What will Universal do about YouTube now Warners have joined up?

October 2006

Internet, broadcasting, record labels

The strange honeymoon between record labels and websites such as YouTube seems to be in the balance. Universal Music Group Chief Executive Doug Morris hit out at YouTube and other social networking sites claiming they owed record labels “millions”. Speaking at the annual Merrill Lynch Media & Entertainment Conference, Morris said: “We believe these new businesses are copyright infringers and owe us tens of millions of dollars. How we deal with these companies will be revealed shortly.” The comments were surely aimed primarily at YouTube where large volumes of artist videos and concert footage have been illegally uploaded. Five Eight magazine says that According to ‘insiders’ on both sides, the major labels are in talks with YouTube about how to remove unlicensed content and also implement a workable business model for licensed content and in stark contrast to what seems to be Universal’s position (though it may be a negotiation tactic of course) Warner Music has become the first major label to formally license its content to YouTube. Last month, YouTube announced an advertising deal with Warner Music as the start-up’s first partner for its new Brand Channel advertising to promote the new Paris Hilton album, this new deal will see video content from Warner artists available on the service and will allow  users to incorporate music from Warner’s catalog into the videos they create and upload. Both parties will share revenue created by advertising, which will be featured around the videos. YouTube said it would use a new advanced content identification and royalty reporting system, set for release by the end of the year, to identify the music videos and help manage payment to the record labels. In reality and whilst a valuable promotional platform, Universal and the other major labels must be looking to avoid the ‘mistake’ they made when MTV was set up – music labels helped build the television channel by providing videos free of charge to promote their artists. Labels saw little of the hundreds of millions of dollars MTV later earned – but maybe the Warner deal is the start of a new business model which might just work in the digital age and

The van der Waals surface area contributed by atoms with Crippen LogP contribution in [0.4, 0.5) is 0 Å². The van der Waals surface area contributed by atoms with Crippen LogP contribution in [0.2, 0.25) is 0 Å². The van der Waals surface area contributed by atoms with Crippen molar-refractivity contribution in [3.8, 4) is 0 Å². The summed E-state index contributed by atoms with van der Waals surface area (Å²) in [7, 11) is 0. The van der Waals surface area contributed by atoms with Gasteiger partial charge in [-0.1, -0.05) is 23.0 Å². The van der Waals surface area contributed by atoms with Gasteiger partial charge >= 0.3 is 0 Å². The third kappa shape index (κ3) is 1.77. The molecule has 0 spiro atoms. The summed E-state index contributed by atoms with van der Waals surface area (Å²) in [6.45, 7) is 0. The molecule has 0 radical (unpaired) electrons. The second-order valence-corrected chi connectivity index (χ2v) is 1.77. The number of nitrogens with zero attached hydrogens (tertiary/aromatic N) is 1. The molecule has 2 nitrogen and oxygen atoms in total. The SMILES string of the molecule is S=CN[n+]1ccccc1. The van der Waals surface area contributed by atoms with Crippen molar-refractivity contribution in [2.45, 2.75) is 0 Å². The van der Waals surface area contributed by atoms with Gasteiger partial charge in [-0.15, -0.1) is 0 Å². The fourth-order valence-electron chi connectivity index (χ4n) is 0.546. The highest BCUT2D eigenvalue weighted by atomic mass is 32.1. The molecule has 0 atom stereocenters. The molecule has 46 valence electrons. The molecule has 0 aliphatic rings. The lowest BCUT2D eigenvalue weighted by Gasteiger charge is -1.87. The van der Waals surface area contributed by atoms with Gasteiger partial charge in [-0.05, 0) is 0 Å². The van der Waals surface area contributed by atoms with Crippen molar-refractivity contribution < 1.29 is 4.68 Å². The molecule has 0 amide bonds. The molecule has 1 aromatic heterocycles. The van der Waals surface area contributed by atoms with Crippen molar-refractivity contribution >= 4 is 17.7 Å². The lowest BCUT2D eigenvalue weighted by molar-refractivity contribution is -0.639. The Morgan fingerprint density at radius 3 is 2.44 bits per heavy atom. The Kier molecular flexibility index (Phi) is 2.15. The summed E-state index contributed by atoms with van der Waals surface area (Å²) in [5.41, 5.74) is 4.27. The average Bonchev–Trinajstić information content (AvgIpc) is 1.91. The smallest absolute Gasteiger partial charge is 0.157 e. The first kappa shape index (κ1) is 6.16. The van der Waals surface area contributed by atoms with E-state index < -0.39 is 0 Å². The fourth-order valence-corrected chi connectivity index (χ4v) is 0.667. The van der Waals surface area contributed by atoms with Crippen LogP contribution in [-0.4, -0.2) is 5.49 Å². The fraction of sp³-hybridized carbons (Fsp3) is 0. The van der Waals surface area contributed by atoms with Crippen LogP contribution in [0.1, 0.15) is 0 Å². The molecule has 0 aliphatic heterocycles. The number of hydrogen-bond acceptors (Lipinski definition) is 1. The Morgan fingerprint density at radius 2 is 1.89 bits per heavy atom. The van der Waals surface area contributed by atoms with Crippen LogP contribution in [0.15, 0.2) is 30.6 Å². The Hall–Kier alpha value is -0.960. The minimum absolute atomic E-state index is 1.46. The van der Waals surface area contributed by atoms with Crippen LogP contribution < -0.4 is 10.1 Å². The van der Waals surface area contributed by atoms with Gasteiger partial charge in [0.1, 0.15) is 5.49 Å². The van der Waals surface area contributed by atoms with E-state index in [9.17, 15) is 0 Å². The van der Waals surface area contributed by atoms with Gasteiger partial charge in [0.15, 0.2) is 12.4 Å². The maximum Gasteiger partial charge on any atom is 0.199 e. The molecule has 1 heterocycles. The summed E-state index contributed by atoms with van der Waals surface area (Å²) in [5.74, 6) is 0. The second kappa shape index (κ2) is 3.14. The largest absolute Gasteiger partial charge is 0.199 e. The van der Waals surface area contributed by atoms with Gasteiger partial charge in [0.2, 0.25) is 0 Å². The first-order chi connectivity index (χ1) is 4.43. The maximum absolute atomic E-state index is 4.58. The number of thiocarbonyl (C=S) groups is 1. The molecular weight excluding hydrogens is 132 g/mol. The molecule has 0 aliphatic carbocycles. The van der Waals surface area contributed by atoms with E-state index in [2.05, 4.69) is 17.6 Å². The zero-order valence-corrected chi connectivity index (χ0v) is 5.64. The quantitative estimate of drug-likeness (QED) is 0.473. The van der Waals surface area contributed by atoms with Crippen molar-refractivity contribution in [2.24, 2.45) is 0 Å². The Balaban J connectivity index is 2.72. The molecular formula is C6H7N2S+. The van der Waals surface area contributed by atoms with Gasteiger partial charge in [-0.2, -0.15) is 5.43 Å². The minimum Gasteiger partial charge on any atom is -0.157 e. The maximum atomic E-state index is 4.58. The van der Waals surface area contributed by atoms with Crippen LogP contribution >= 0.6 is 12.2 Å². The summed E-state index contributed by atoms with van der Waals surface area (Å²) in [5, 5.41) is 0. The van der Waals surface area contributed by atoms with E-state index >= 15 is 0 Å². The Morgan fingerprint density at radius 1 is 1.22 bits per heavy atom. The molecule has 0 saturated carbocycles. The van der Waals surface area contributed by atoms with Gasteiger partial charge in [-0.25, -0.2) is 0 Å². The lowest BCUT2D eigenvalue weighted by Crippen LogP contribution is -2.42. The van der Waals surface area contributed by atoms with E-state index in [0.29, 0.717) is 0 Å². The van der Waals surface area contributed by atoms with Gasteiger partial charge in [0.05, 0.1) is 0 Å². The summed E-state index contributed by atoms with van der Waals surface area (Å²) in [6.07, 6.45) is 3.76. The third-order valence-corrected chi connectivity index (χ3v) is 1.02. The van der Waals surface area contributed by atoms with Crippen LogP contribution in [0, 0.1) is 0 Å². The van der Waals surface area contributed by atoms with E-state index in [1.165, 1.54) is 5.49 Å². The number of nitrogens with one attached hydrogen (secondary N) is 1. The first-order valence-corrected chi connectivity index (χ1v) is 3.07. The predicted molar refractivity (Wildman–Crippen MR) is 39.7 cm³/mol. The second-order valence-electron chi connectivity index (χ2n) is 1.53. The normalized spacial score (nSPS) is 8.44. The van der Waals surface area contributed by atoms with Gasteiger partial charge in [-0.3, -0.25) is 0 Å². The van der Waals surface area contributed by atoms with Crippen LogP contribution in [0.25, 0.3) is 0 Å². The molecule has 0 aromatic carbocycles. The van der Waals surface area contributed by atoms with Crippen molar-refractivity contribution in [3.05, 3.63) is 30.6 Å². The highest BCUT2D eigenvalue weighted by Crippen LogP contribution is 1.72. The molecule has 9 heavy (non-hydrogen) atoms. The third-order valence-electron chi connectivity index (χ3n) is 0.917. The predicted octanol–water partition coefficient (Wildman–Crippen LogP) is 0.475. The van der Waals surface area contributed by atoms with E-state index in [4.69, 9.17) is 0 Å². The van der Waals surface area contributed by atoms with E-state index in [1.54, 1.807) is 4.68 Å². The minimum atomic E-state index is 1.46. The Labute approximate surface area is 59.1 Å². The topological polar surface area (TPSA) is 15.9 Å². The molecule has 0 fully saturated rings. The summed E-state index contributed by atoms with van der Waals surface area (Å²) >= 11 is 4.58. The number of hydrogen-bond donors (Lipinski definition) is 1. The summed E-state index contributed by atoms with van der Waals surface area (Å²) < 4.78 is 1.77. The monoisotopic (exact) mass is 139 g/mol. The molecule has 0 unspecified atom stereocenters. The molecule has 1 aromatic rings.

Warner chief Edgar Bronfman Jnr said “Consumer-empowering destinations like YouTube have created a two-way dialogue that will transform entertainment and media forever.”


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